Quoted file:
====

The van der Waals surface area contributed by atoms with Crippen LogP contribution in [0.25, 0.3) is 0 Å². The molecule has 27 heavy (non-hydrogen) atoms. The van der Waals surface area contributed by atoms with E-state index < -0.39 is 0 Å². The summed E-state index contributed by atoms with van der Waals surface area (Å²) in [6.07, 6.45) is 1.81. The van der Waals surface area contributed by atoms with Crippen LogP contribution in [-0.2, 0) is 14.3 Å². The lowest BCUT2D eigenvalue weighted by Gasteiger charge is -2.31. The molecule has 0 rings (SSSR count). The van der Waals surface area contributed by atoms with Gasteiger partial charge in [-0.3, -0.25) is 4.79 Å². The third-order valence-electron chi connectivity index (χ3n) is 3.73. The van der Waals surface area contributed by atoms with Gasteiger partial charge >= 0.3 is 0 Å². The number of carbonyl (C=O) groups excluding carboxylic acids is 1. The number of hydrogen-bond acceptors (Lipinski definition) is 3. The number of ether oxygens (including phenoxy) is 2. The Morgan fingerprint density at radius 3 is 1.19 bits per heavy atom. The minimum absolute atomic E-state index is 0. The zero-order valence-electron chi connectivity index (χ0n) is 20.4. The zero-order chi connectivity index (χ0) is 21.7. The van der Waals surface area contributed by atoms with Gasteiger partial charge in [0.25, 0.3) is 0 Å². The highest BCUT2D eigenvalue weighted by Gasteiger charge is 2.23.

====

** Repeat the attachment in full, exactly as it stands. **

The van der Waals surface area contributed by atoms with Crippen LogP contribution in [0.25, 0.3) is 0 Å². The molecule has 27 heavy (non-hydrogen) atoms. The van der Waals surface area contributed by atoms with E-state index < -0.39 is 0 Å². The summed E-state index contributed by atoms with van der Waals surface area (Å²) in [6.07, 6.45) is 1.81. The van der Waals surface area contributed by atoms with Crippen LogP contribution in [-0.2, 0) is 14.3 Å². The lowest BCUT2D eigenvalue weighted by Gasteiger charge is -2.31. The molecule has 0 rings (SSSR count). The van der Waals surface area contributed by atoms with Gasteiger partial charge in [-0.3, -0.25) is 4.79 Å². The third-order valence-electron chi connectivity index (χ3n) is 3.73. The van der Waals surface area contributed by atoms with Gasteiger partial charge >= 0.3 is 0 Å². The number of carbonyl (C=O) groups excluding carboxylic acids is 1. The number of hydrogen-bond acceptors (Lipinski definition) is 3. The number of ether oxygens (including phenoxy) is 2. The Morgan fingerprint density at radius 3 is 1.19 bits per heavy atom. The minimum absolute atomic E-state index is 0. The zero-order valence-electron chi connectivity index (χ0n) is 20.4. The zero-order chi connectivity index (χ0) is 21.7. The van der Waals surface area contributed by atoms with Gasteiger partial charge in [0.25, 0.3) is 0 Å². The highest BCUT2D eigenvalue weighted by Gasteiger charge is 2.23.